Wonder Wheel Review

Wonder Wheel - Poster #1

To non-cinephile geeks, Woody Allen’s name will always be synonymous as the man whose film beat Star Wars at the 1978 Oscars. Although Annie Hall is his most beloved film, Woody Allen has been directing films for over 50 years now. At 82, he’s still going strong writing and directing his 53rd film, Wonder Wheel. Does the old dog still have it with Wonder Wheel?

Unfortunately, Wonder Wheel continues the lackluster writing and directing effort by Woody Allen. With his films essentially coming out every year, maybe it’s time for Allen to take a break and discover his creativity again.

Wonder Wheel follows the lives of four people during the bustling years of Coney Island. There’s Ginny, a former actress who now works as a waitress at Coney Island, and Humpty, Ginny’s carousel operator husband. Furthermore, there’s Mickey, a young lifeguard with dreams of becoming a playwright, and Carolina, Humpty’s long-estranged daughter who is hiding from the mob.

Wonder Wheel - Justin Timberlake

If you’ve never seen a Woody Allen film before then Wonder Wheel isn’t the film to start off with. On the surface, his films look to be a bit pretentious and a bit on the hipster side. Which is true by all accounts. For one thing, Humpty’s temper tantrums become repetitive and Ginny’s constant ramblings become increasingly exhaustive. Additionally, Mickey’s pretentious narration and monologues will irritate you as well. Again, it’s a script that’s truly full of itself.

But to his credit, Woody Allen beautifully recreates Coney Island in the 50s. It’s so animated and so full of color. The film just pops out at you. Also, the nostalgic sounds and 50s music create an atmosphere that immerses you in this world. However, the cinematography does become distracting at times. Don’t get me wrong, the cinematography is fantastic but there are times where the images overshadow the narration. In addition, the lighting has a very theatrical effect on it as well. Certain monologues bathe the actor in lighting similar to a theater play. Once the monologue is over, it goes back to normal again. It makes you wonder if Allen had this script in mind as a theatrical play but decided on making it into a film instead.

This could be a reason why Wonder Wheel is so uneven. The film setups various connections between the main characters but doesn’t do much with them. The film practically goes nowhere. Allen wastes some characters in order to focus on the relationship between Mickey and Ginny. Which would be okay if it weren’t for the fact that none of these stale characters are particularly likable either.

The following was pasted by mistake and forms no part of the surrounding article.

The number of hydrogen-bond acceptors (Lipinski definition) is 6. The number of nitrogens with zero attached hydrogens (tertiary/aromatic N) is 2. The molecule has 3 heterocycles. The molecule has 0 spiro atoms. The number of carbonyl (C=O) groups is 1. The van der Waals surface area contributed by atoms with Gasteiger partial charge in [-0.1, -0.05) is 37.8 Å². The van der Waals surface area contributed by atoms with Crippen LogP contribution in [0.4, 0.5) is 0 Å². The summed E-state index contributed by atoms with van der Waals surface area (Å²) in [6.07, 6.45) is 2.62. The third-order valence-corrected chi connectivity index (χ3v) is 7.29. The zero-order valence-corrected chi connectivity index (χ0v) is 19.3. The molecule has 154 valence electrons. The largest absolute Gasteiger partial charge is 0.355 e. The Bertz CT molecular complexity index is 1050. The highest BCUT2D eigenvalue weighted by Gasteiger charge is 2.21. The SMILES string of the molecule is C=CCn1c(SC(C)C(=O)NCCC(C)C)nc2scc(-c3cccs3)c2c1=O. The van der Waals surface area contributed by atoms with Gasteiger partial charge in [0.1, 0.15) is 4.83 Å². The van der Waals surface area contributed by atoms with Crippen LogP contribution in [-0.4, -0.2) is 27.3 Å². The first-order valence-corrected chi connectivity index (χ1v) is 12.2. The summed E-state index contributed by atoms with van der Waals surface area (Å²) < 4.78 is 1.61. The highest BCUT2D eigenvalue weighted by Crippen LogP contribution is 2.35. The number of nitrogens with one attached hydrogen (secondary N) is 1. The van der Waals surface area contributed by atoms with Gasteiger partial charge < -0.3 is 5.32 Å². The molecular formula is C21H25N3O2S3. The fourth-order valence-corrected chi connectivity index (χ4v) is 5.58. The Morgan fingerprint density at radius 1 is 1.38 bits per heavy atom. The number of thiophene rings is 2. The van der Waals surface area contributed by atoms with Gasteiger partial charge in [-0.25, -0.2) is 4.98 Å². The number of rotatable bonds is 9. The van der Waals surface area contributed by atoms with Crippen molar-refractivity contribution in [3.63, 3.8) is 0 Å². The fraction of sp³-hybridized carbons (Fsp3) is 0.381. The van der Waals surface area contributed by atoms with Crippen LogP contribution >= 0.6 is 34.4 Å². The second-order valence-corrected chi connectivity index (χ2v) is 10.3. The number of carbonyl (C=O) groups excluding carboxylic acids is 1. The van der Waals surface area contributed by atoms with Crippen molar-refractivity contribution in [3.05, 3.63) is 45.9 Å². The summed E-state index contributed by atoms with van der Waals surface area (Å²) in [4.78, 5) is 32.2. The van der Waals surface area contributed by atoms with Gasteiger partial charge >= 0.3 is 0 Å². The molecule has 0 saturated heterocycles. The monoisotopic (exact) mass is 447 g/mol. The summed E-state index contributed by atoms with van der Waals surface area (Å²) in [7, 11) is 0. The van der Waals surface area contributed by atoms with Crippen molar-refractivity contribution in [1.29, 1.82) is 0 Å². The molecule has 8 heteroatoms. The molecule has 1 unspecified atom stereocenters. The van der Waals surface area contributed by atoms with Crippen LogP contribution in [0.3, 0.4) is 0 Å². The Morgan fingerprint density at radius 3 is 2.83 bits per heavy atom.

Wonder Wheel - Kate Winslet

Much like the film, the cast is uneven as well. Kate Winslet tries to give it her best as Ginny. She commits to the script and gives a solid performance. Though her theatricality does tend to get hammy at times. Surprisingly, Jim Belushi does incredibly well as Humpty. Like Winslet, he dives into this stale script and gives it his all. He’s probably the most humanistic character in the entire film.

If Justin Timberlake seems out of place in this film then you are absolutely correct. As much as Timberlake tries to act like he belongs, his acting doesn’t come close to the rest of the cast. Unfortunately, he has one of the biggest roles in the film. Timberlake spouting Allen’s old-fashioned dialogue is just plain awkward, to say the least. Juno Temple is a total waste in Wonder Wheel. She is set up to be one of the main characters but she’s barely in it at all.

Overall, Wonder Wheel feels like it should’ve been made into a play instead of a feature film. Even as a play, Wonder Wheel probably wouldn’t work either. There’s nothing to attach yourself to. There are no likable characters, unifying themes, or a coherent script. Not to mention, it’s incredibly boring. Maybe the old dog is better off staying with his old tricks.

Rating: 2/5 atoms

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